polianthus 7 years ago

    Ah Soudabeh – wonderful, beautiful, kind and gentle, her brothers and sisters did say that exposure to me influenced her to become less so as I championed those very western values of selfishness over selflessness and do things to make yourself happy once in a while. I was planning making jahaver polow – but ran out of dried orange rinds ages ago…should make some more from organic oranges, should have done that down south in italy, ah well. anyway tonight am hosting a friend whose plane was cancelled and as we all worked too much (neverending story) we are getting takeaway and the poor zereschk will just sit in the fridge till tomorrow. Have to soak the basmati anyway 🙂

    Fig & Quince 7 years ago

    your comments = intriguing short stories 🙂 (ps I KNOW the zereshk will have a happy and delicious ending)

  • Liz Posmyk of Bizzy Lizzy's Good Things 7 years ago Reply


  • Aneela Mirchandani 7 years ago Reply

    great tip about cutting into 4 wedges before flipping!

    Fig & Quince 7 years ago Reply

    passed on from generation to generations! happy to pass it along!

  • apuginthekitchen 7 years ago Reply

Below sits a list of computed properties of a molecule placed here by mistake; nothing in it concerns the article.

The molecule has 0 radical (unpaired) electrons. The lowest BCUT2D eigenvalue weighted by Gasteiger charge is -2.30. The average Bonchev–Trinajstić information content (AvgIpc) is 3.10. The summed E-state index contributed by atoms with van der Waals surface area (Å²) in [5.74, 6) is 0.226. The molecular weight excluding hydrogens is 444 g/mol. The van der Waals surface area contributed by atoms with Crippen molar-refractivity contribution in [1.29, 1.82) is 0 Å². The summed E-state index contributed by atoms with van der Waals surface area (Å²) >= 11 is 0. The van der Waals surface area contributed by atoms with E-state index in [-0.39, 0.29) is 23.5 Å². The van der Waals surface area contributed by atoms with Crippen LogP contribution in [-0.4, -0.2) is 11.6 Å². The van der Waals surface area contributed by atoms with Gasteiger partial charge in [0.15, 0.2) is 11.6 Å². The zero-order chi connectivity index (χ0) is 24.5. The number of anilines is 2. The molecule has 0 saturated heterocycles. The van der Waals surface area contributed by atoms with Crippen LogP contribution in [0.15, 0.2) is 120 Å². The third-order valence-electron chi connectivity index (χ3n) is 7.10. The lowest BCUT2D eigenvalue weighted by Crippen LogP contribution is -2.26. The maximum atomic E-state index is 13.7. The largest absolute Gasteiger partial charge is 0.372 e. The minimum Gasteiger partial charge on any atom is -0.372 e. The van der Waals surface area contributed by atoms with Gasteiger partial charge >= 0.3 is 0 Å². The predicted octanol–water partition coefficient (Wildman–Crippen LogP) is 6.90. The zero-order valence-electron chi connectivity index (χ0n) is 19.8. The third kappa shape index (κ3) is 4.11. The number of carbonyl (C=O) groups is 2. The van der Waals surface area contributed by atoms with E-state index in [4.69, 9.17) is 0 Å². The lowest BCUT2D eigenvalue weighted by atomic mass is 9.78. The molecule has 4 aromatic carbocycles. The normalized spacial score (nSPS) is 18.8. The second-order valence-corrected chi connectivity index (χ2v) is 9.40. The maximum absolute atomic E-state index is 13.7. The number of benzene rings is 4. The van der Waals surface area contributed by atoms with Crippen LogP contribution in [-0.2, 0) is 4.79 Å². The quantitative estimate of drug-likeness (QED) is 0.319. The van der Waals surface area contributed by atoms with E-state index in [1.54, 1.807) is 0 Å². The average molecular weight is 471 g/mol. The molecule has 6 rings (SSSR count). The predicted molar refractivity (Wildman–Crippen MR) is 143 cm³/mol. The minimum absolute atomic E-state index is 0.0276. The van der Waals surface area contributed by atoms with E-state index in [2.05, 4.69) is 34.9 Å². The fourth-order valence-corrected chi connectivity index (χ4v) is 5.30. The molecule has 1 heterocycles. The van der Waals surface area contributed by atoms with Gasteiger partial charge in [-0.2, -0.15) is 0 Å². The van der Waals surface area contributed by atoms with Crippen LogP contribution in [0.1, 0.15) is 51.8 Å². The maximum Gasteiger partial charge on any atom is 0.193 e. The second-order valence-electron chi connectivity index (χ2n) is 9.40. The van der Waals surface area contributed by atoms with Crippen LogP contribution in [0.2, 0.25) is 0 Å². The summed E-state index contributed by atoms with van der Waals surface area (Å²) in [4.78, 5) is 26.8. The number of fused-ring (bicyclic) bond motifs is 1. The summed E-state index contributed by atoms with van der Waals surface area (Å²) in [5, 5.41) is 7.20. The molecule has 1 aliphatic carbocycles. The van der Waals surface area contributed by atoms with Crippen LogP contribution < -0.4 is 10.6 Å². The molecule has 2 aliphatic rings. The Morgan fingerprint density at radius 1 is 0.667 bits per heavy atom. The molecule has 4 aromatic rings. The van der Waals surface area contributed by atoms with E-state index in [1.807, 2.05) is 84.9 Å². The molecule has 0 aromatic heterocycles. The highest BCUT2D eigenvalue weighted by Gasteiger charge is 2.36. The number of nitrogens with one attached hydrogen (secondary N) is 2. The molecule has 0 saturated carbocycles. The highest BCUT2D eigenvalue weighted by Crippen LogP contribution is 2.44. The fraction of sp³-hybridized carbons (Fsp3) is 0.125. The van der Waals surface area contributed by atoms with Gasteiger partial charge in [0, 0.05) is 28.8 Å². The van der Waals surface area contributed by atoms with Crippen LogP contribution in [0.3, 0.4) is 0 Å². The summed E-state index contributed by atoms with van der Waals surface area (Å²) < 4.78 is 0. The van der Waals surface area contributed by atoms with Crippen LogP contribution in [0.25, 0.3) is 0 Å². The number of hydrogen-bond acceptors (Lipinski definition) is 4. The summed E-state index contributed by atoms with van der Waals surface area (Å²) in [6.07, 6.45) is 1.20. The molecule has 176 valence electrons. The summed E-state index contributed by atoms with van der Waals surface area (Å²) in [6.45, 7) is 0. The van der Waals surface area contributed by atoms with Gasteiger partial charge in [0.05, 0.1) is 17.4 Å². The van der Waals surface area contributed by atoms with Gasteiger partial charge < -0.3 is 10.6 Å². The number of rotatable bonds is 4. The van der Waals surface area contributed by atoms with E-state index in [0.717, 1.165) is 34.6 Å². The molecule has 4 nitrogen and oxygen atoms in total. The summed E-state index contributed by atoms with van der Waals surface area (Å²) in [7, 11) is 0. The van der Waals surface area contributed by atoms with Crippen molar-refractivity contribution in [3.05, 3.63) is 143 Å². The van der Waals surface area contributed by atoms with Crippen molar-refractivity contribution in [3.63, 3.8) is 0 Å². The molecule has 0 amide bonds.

I love Kookoo sabzi, never tire of it. I think the slight change in ingredients is great. I also really dig the fabric!!

    Fig & Quince 7 years ago Reply

    Do you have any Persian textiles yourself Suzanne? I wanted to stock up but they were expensive!

    apuginthekitchen 7 years ago

    I have none, they are so beautiful. I used to have but not anymore.

    Fig & Quince 7 years ago

    well now I know what to bring you next time I go visit Iran 🙂

  • ladyredspecs 7 years ago Reply

    Yummy kookoo, but it the cloth behind I’m coveting, it’s gorgeous!

    Fig & Quince 7 years ago Reply

    I know! Right? It’s one of my favorites. Like I was telling Suzanne, I wish I could bought tons but the good ones were quite expensive. I do have a good stash already though

    ladyredspecs 7 years ago

    I love “exotic” fabric, each time I visit India I bring home saris to make into clothes for myself, scarves, tablecloths and dare I say the odd antique embroidery. Once I went on a textiles tour of NW India where ancient traditional dying weaving and decorating techniques are still used. It was wonderful

  • laurasmess 7 years ago Reply

    Yay! I am so happy to see you back Azita! I’ve never eaten kookoo but I really need to… I drool over it every time I see a recipe 🙂 Yum x

    Fig & Quince 7 years ago Reply

    When you return from your trip, give it a try! 🙂